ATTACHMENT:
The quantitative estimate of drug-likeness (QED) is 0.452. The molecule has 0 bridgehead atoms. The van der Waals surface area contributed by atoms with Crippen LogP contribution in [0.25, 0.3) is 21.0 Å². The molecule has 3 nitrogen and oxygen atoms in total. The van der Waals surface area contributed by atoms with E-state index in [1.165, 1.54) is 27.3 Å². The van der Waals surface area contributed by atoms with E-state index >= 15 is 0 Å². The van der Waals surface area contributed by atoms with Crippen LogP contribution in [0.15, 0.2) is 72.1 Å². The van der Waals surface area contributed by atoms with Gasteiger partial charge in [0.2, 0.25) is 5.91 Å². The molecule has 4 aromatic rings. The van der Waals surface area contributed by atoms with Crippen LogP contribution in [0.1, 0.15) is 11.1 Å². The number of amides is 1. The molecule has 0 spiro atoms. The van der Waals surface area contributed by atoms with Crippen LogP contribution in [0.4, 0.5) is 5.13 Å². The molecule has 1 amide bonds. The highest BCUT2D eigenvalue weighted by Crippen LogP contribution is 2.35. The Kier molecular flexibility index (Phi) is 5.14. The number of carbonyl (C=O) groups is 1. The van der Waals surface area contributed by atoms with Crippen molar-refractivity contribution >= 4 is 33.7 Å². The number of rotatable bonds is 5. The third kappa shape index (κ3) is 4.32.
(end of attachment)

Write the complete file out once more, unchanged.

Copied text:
The quantitative estimate of drug-likeness (QED) is 0.452. The molecule has 0 bridgehead atoms. The van der Waals surface area contributed by atoms with Crippen LogP contribution in [0.25, 0.3) is 21.0 Å². The molecule has 3 nitrogen and oxygen atoms in total. The van der Waals surface area contributed by atoms with E-state index in [1.165, 1.54) is 27.3 Å². The van der Waals surface area contributed by atoms with E-state index >= 15 is 0 Å². The van der Waals surface area contributed by atoms with Crippen LogP contribution in [0.15, 0.2) is 72.1 Å². The van der Waals surface area contributed by atoms with Gasteiger partial charge in [0.2, 0.25) is 5.91 Å². The molecule has 4 aromatic rings. The van der Waals surface area contributed by atoms with Crippen LogP contribution in [0.1, 0.15) is 11.1 Å². The number of amides is 1. The molecule has 0 spiro atoms. The van der Waals surface area contributed by atoms with Crippen LogP contribution in [0.4, 0.5) is 5.13 Å². The molecule has 1 amide bonds. The highest BCUT2D eigenvalue weighted by Crippen LogP contribution is 2.35. The Kier molecular flexibility index (Phi) is 5.14. The number of carbonyl (C=O) groups is 1. The van der Waals surface area contributed by atoms with Crippen molar-refractivity contribution >= 4 is 33.7 Å². The number of rotatable bonds is 5. The third kappa shape index (κ3) is 4.32.